1 August 2005

Digging Up Deep Time

By
non-fiction
Few of us are ever fortunate enough to witness the discoveries of science firsthand, to experience the landmarks of its progress. But the constant theme of Digging Up Deep Time is that Australia is a vast palaeontology lab whose treasures are on permanent display to anyone inspired enough to take the thrill of venturing out to see them.
Digging Up Deep Time
Digging Up Deep Time
By Paul Willis and Abbie Thomas
ABC Books
294 pages
ISBN 0-7333-1260-8
AUD$34.95

Few of us are ever fortunate enough to witness the discoveries of science firsthand, to experience the landmarks of its progress. But the constant theme of Digging Up Deep Time is that Australia is a vast palaeontology lab whose treasures are on permanent display to anyone inspired enough to take the thrill of venturing out to see them.

From a road trip to 15 key sites in Australian palaeontology, Paul Willis and Abbie Thomas have created a book that is both a guidebook and a history. Beginning in Western Australia’s Pilbara region and ending at Wellington Caves in New South Wales, the pair have captured the evolving story of Australia’s fossil record, and pieced together a little of the story of life on Earth. Willis and Thomas chart the evolution from the first oxygen-producing bacteria 3.5 billion years ago and the first multicellular life, through to the trilobites of Kangaroo Island and fish deposits of Gogo Station, and on to the lost mammals of the Pleistocene age.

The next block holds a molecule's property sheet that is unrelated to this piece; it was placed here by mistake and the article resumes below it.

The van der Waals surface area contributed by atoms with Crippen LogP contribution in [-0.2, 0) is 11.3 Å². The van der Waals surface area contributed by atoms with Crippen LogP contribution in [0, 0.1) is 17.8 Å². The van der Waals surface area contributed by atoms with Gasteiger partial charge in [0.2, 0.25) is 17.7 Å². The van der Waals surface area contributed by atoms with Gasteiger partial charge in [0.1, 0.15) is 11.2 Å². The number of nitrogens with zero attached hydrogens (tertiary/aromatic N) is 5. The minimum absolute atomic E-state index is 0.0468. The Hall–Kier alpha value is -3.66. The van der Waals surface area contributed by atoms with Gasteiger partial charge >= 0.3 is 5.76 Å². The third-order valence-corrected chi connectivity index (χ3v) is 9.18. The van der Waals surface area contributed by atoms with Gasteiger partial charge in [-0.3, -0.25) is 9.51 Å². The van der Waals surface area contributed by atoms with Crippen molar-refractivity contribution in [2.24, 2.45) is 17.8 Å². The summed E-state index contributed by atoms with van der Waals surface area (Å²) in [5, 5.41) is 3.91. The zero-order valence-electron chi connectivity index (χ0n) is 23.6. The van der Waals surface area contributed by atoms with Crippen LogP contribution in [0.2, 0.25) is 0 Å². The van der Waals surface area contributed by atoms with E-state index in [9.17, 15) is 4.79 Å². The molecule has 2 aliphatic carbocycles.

Each site has its own chapter, chronicling its discovery and the stages of its exploration, and the identification of its treasures.

Short biographies are included of many key figures of Australian science, and useful suggestions are made about where to see the best of their finds.

Digging up Deep Time is a vital, working document that communicates the authors’ passion for their subject through the experiences of a long and captivating journey. It’s cleverly designed and well illustrated with monochrome as well as 16 pages of colour photographs.

It’s said Australia has little archaeology to offer, but Willis and Thomas present a convincing counter argument, using the archaeology of life as their evidence.

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